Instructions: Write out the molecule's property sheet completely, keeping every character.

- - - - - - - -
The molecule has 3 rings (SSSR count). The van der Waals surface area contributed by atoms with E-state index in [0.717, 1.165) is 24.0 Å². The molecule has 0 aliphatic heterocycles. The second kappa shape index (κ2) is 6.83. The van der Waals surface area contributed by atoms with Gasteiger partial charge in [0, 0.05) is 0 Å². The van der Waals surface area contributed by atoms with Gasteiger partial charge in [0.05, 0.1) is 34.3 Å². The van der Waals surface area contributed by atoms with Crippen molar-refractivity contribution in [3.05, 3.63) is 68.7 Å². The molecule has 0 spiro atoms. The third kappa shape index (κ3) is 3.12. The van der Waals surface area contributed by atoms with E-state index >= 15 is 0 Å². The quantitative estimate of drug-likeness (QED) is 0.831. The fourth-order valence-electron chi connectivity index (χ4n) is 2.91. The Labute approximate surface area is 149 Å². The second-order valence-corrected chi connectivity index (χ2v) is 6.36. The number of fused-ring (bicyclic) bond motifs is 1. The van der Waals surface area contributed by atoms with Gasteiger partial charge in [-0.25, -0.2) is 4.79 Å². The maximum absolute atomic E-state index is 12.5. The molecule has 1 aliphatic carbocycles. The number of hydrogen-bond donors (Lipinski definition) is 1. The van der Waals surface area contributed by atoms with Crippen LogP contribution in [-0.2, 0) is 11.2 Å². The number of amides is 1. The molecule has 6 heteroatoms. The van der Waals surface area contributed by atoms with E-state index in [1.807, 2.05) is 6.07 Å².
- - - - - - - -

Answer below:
The molecule has 3 rings (SSSR count). The van der Waals surface area contributed by atoms with E-state index in [0.717, 1.165) is 24.0 Å². The molecule has 0 aliphatic heterocycles. The second kappa shape index (κ2) is 6.83. The van der Waals surface area contributed by atoms with Gasteiger partial charge in [0, 0.05) is 0 Å². The van der Waals surface area contributed by atoms with Gasteiger partial charge in [0.05, 0.1) is 34.3 Å². The van der Waals surface area contributed by atoms with Crippen molar-refractivity contribution in [3.05, 3.63) is 68.7 Å². The molecule has 0 spiro atoms. The third kappa shape index (κ3) is 3.12. The van der Waals surface area contributed by atoms with E-state index >= 15 is 0 Å². The quantitative estimate of drug-likeness (QED) is 0.831. The fourth-order valence-electron chi connectivity index (χ4n) is 2.91. The Labute approximate surface area is 149 Å². The second-order valence-corrected chi connectivity index (χ2v) is 6.36. The number of fused-ring (bicyclic) bond motifs is 1. The van der Waals surface area contributed by atoms with Gasteiger partial charge in [-0.25, -0.2) is 4.79 Å². The maximum absolute atomic E-state index is 12.5. The molecule has 1 aliphatic carbocycles. The number of hydrogen-bond donors (Lipinski definition) is 1. The van der Waals surface area contributed by atoms with Crippen LogP contribution in [-0.2, 0) is 11.2 Å². The number of amides is 1. The molecule has 6 heteroatoms. The van der Waals surface area contributed by atoms with E-state index in [1.807, 2.05) is 6.07 Å².